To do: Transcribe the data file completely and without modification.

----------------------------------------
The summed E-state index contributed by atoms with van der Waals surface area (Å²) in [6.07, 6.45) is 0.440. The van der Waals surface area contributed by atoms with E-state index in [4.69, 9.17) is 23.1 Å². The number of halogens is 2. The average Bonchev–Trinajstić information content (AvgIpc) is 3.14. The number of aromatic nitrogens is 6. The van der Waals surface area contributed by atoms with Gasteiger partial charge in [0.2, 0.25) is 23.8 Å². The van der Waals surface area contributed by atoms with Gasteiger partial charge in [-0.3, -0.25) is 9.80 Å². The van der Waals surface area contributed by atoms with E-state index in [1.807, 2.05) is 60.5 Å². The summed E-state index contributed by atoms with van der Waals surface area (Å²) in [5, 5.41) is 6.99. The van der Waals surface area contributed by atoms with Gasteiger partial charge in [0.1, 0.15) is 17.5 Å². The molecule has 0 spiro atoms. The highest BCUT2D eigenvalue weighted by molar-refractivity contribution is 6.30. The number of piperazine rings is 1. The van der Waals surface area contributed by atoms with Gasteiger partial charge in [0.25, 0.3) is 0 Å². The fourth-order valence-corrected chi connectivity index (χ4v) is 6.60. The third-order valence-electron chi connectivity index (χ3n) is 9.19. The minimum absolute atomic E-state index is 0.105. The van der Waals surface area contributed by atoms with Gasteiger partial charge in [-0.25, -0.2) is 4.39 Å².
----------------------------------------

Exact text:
The summed E-state index contributed by atoms with van der Waals surface area (Å²) in [6.07, 6.45) is 0.440. The van der Waals surface area contributed by atoms with E-state index in [4.69, 9.17) is 23.1 Å². The number of halogens is 2. The average Bonchev–Trinajstić information content (AvgIpc) is 3.14. The number of aromatic nitrogens is 6. The van der Waals surface area contributed by atoms with Gasteiger partial charge in [0.2, 0.25) is 23.8 Å². The van der Waals surface area contributed by atoms with Gasteiger partial charge in [-0.3, -0.25) is 9.80 Å². The van der Waals surface area contributed by atoms with E-state index in [1.807, 2.05) is 60.5 Å². The summed E-state index contributed by atoms with van der Waals surface area (Å²) in [5, 5.41) is 6.99. The van der Waals surface area contributed by atoms with Gasteiger partial charge in [0.1, 0.15) is 17.5 Å². The molecule has 0 spiro atoms. The highest BCUT2D eigenvalue weighted by molar-refractivity contribution is 6.30. The number of piperazine rings is 1. The van der Waals surface area contributed by atoms with Gasteiger partial charge in [0.25, 0.3) is 0 Å². The fourth-order valence-corrected chi connectivity index (χ4v) is 6.60. The third-order valence-electron chi connectivity index (χ3n) is 9.19. The minimum absolute atomic E-state index is 0.105. The van der Waals surface area contributed by atoms with Gasteiger partial charge in [-0.25, -0.2) is 4.39 Å².